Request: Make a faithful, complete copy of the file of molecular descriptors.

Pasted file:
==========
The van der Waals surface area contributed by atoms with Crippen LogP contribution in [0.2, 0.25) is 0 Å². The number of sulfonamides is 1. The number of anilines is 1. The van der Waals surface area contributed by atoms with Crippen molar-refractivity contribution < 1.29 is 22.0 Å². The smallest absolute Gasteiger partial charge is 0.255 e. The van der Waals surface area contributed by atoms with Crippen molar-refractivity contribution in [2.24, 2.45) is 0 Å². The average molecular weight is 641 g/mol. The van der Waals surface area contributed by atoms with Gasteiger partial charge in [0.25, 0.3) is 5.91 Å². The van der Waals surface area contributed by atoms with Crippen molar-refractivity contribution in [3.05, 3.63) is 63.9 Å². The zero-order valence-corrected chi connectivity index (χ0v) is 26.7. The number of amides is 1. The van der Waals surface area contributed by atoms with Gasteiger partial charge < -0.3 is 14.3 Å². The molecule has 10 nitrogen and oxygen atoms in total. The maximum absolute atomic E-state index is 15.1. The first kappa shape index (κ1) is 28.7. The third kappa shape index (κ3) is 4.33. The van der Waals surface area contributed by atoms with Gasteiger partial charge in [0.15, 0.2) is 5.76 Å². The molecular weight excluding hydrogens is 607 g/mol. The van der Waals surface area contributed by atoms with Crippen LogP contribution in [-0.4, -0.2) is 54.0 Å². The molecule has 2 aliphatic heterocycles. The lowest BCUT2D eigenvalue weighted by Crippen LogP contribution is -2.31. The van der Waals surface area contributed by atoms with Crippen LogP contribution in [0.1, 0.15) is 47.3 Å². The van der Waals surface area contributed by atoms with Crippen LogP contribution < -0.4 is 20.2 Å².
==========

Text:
The van der Waals surface area contributed by atoms with Crippen LogP contribution in [0.2, 0.25) is 0 Å². The number of sulfonamides is 1. The number of anilines is 1. The van der Waals surface area contributed by atoms with Crippen molar-refractivity contribution < 1.29 is 22.0 Å². The smallest absolute Gasteiger partial charge is 0.255 e. The van der Waals surface area contributed by atoms with Crippen molar-refractivity contribution in [2.24, 2.45) is 0 Å². The average molecular weight is 641 g/mol. The van der Waals surface area contributed by atoms with Gasteiger partial charge in [0.25, 0.3) is 5.91 Å². The van der Waals surface area contributed by atoms with Crippen molar-refractivity contribution in [3.05, 3.63) is 63.9 Å². The zero-order valence-corrected chi connectivity index (χ0v) is 26.7. The number of amides is 1. The van der Waals surface area contributed by atoms with Gasteiger partial charge < -0.3 is 14.3 Å². The molecule has 10 nitrogen and oxygen atoms in total. The maximum absolute atomic E-state index is 15.1. The first kappa shape index (κ1) is 28.7. The third kappa shape index (κ3) is 4.33. The van der Waals surface area contributed by atoms with Gasteiger partial charge in [0.15, 0.2) is 5.76 Å². The molecular weight excluding hydrogens is 607 g/mol. The van der Waals surface area contributed by atoms with Crippen LogP contribution in [-0.4, -0.2) is 54.0 Å². The molecule has 2 aliphatic heterocycles. The lowest BCUT2D eigenvalue weighted by Crippen LogP contribution is -2.31. The van der Waals surface area contributed by atoms with Crippen LogP contribution in [0.1, 0.15) is 47.3 Å². The van der Waals surface area contributed by atoms with Crippen LogP contribution < -0.4 is 20.2 Å².